Soaring popularity of bourbon is creating shortages for fans of the smooth drink.
The whiskey named after a long-ago French royal family is primarily distilled in Kentucky and by federal law can only be made in the United States.
This corn-based spirit is in increased demand and that popularity is leading to decreased availability, particularly of some very coveted bourbons.
"We are making more bourbon every day. Our warehouses are filling up with new barrels. Waiting for the bourbon to come of age is the hard part," said Kris Comstock, bourbon marketing director for Buffalo Trace Distillery, which traces its heritage back more than 225 years to 1787.
Buffalo Trace Distillery is home to brands such as Blanton's, Buffalo Trace, and the uber-popular, and even rarer, Pappy Van Winkle. A bottle of Pappy can go for hundreds if not thousands of dollars on websites. And a bottle in a retail store will set you back likely at least $50 depending on its age.
Buffalo Trace is selling more premium brands these days, and because of that, supply is having a hard time keeping up with demand.
Nielsen data backs it up.
According to company research, bourbon sales are up nearly 6 percent over the last 12 months.
Sales of ultra-premium brands, those over $25 bottle, and the bourbons that age a lot longer in barrel before release, are growing even faster, nearly 20 percent in the last year. What's that mean? Limited supplies, and likely higher prices, for your favorite Kentucky-based libation.
Chris Ridler, whose whiskey-themed restaurant/bar Barrel 31, which just opened on 31st Street in Kansas City on Monday, doesn't appear concerned.
"Whiskeys have gone though shortages and surpluses for years. We were lucky over the past ten years to enjoy at lot of 1980's-era whiskeys as the spirit fell out of favor for vodka," Ridler said. "But as the pendulum swings, we are seeing the expensive whiskeys getting more difficult to obtain, and I think it will make that bottle on our shelf that much more meaningful for special occasions."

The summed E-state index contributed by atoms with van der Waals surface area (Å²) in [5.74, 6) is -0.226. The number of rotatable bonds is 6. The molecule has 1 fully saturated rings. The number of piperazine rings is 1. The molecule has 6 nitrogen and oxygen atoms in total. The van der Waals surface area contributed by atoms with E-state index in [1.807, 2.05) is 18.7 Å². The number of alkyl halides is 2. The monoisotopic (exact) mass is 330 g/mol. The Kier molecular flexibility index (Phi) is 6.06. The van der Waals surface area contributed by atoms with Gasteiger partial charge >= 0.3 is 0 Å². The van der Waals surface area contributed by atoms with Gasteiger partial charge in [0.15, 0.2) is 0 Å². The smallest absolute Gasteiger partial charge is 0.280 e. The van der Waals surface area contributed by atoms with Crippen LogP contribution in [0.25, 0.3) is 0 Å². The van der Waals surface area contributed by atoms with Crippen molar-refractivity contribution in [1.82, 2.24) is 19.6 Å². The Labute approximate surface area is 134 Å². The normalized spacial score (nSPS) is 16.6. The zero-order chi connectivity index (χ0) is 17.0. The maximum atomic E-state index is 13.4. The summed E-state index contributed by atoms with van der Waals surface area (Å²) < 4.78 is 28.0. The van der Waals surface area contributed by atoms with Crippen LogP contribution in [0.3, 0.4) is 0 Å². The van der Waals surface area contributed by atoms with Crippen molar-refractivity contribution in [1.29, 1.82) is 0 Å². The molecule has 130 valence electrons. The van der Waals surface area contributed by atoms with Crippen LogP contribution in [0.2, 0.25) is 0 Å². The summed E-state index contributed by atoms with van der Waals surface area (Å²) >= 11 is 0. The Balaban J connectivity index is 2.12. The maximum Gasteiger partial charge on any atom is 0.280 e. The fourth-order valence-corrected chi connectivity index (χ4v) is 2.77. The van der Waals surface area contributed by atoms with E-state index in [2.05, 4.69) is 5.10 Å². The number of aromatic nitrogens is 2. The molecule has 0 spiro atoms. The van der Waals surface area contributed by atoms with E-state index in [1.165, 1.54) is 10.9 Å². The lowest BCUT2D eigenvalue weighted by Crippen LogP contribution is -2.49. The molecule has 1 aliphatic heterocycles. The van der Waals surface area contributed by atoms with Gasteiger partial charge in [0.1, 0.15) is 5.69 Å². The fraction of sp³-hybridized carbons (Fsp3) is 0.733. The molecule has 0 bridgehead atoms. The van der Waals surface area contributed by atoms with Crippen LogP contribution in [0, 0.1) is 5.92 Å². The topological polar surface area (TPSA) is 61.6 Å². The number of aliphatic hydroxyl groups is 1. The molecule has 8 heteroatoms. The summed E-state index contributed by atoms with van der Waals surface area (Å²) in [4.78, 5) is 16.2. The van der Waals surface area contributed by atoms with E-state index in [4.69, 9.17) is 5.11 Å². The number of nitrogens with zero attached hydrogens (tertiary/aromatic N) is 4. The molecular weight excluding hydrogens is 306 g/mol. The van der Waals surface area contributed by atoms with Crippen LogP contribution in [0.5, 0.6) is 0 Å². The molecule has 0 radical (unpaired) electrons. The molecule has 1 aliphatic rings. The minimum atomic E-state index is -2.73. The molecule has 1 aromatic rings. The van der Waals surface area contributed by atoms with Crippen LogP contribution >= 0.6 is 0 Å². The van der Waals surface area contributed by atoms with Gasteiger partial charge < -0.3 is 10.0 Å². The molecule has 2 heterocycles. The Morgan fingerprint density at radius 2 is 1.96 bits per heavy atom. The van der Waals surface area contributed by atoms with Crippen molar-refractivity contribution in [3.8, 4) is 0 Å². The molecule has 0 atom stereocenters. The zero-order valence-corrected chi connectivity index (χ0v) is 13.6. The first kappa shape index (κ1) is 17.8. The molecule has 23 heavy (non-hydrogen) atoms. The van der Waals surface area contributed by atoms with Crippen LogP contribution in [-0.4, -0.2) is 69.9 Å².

There are other options, too, including local bottlings. As long as distillers adhere to the rules for bourbon production, meaning it has to be comprised of at least 51 percent corn and aged for a minimum of two years in new, charred, white oak barrels, any distiller, anywhere can call its spirit bourbon.
So, if you're having trouble finding your favorite Kentucky bourbon, why not try a Lenexa bourbon from Dark Horse Distillery, which offers a spirit called Reserve Bourbon Whiskey.
"Kentucky is the birth place and the state most well-known for bourbon. It's a really interesting time, though. There are many distilleries outside Kentucky, including ours, who are bringing their own taste to the industry," said Damian Garcia of Dark Horse Distillery.
Garcia describes the Dark Horse Reserve Bourbon as "smooth and smokey, with caramel and a light maple flavors and a distinct silky finish."
I've not tried it, but others have, and have deemed it a winner, literally. Garcia wanted me to mention that the Reserve Bourbon Whiskey won a gold medal from the American Craft Distillers Association.
As for as the Kentucky Bourbon shortage, Garcia had these thoughts.
"We've been lucky in that our production has met demand. But, we'd like to think that our Reserve Bourbon would sell regardless of any shortages from Kentucky."
Still, the bourbon shortage is real and it's here. And, Buffalo Trace's Comstock said it cold last a few years based on current sales trends. Dark Horse Reserve Bourbon Whiskey anyone?
Copyright 2014 KCTV (Meredith Corp.) All rights reserved.
Tuesday, July 22 2014 10:00 PM EDT2014-07-23 02:00:37 GMT
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